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A Taxonomy of Esports Games

This is a guest post contributed by Logan McLaughlin, FanAI Research Lead


As esports continue to mature into the mainstream, we find ourselves having many conversations with our various clients on the topic of the ecosystem of games within the esports space. Often, this conversation starts with a discussion around types of games, and the defining characteristics of each genre of game.

Knowing how games are defined and situated within the landscape helps us then discuss how games within the same genre relate to each other. Once this education component is complete, we can then move on to the nuts and bolts of what it means to activate within esports.

Background on the taxonomy

The process in creating the taxonomy below was fairly straightforward. In collaboration with my colleagues at FanAI, we began by defining a working definition for esports. We have come to believe in a fairly all encompassing definition, one that is not constrained by perceived popularity of any given game.

Esports – Multi-participant competition in a video game that occurs in front of an audience, both digital via streaming and/or in-person at an event, with monetary stakes and prizes.

Next, we took a bottom up approach by starting with titles or genres and then worked backwards through sub genre and genre to get to top level categories that make sense. At the end of this process we had top level categories which in some cases contained several genres and other top level categories, most notably fighting games that we endeavored to divide into more specific subcategories.

I preface this explanation of our taxonomy with the context that the below model is primarily for education and discussion purposes. We haven’t so much set out to reinvent the wheel or claim to have invented new genres of games, we primarily set out to create an education tool to help bring our clients up to speed a bit faster than otherwise possible.

Additionally, the taxonomy below is situated within esports rather than within the entirety of gaming, thus the scope is limited to esports titles and those titles are organized within an esports context. To add additional clarity, we chose two or three representative game titles from each genre and placed them on the taxonomy. As such, the games listed below are not exhaustive within their respective genres.


Below we have included a list of definitions for all of the different game types and genres. These are the definitions and frameworks we used when thinking about these different games and constructing our taxonomy. Like all endeavors of codification these models are based on our own understandings of the space and the games therein, we are hoping this piece can serve as an educational asset to those unfamiliar with the space and as a conversation starter within the esports world as to how we define and codify types of games in a way that can be different than genre specific definitions.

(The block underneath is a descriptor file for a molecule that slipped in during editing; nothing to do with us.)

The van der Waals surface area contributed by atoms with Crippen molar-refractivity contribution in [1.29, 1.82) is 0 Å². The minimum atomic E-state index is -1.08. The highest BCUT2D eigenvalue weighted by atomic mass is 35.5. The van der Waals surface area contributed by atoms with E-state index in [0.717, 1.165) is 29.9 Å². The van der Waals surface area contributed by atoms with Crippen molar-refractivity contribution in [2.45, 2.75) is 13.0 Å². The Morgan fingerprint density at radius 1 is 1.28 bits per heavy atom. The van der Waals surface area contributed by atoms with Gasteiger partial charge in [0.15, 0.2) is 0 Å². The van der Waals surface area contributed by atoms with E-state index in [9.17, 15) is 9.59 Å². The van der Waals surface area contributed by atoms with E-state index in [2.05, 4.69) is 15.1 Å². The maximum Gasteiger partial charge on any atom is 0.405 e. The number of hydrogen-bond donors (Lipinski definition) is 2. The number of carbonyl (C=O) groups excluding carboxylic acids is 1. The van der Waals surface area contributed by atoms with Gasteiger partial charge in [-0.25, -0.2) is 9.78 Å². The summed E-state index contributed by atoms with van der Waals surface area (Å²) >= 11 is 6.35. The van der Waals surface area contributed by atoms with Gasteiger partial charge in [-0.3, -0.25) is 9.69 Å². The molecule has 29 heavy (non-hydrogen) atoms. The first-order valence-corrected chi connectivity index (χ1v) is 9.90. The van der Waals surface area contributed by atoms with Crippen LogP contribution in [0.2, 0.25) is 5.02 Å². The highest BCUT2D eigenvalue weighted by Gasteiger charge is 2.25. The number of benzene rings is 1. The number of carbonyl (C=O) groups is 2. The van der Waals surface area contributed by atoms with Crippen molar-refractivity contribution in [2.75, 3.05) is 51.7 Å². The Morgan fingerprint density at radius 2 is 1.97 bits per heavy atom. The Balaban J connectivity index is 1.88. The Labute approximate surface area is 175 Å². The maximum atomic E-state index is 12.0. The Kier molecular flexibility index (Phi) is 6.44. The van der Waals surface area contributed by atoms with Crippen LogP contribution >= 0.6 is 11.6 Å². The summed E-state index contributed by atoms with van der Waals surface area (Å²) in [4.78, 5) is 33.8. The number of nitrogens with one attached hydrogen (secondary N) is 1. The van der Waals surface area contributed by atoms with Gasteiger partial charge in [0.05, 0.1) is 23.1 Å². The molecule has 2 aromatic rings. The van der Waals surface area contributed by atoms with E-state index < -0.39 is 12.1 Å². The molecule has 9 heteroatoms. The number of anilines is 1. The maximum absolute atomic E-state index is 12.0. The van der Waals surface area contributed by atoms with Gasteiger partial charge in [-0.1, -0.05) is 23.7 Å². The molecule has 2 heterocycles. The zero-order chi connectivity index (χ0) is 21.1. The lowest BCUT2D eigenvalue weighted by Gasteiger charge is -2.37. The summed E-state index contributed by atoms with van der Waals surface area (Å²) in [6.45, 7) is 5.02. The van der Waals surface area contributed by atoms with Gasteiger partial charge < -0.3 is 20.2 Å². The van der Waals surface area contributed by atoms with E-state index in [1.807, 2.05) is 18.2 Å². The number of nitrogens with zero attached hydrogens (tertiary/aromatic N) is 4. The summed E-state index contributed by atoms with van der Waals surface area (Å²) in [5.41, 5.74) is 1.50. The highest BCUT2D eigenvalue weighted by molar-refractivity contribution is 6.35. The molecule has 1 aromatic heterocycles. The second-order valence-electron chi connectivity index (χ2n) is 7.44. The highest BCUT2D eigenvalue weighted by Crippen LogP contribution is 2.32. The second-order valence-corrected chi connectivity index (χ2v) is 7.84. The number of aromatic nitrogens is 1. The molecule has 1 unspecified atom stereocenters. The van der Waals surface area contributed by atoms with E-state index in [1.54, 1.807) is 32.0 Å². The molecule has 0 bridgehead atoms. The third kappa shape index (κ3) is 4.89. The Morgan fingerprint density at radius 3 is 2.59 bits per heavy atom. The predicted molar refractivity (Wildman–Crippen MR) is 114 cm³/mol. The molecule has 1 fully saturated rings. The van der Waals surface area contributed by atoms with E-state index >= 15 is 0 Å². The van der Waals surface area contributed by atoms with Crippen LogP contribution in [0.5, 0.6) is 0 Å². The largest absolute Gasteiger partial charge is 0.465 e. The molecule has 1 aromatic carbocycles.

Definitions of Terms

Strategy Games

RTS: Real Time Strategy
Games involving strategic play on a map with an isometric viewpoint that do not pause between actions, in most cases this involves controlling a collection of heroes, units, and production buildings while battling against one or more opponents.

MOBA: Multiplayer Online Battle Arena
Games similar in style to RTS games but pitting two teams of single unit heroes against one another. The object of most MOBAs is to destroy the opposing team’s base on the opposite corner of the map from your own.

Card And Deck Building Games
Games in which players assemble decks of cards and battle against one another, the distinction being that deck building games involve building a deck from a set number of cards during the battle phase whereas most battle card games allow players to come to the table with prebuilt decks.

Auto Battlers
Games in which players assemble armies of units from a pool and place them on a board. Unit position on the board as well as synergies between units then determine how battle plays out without any control or input form players.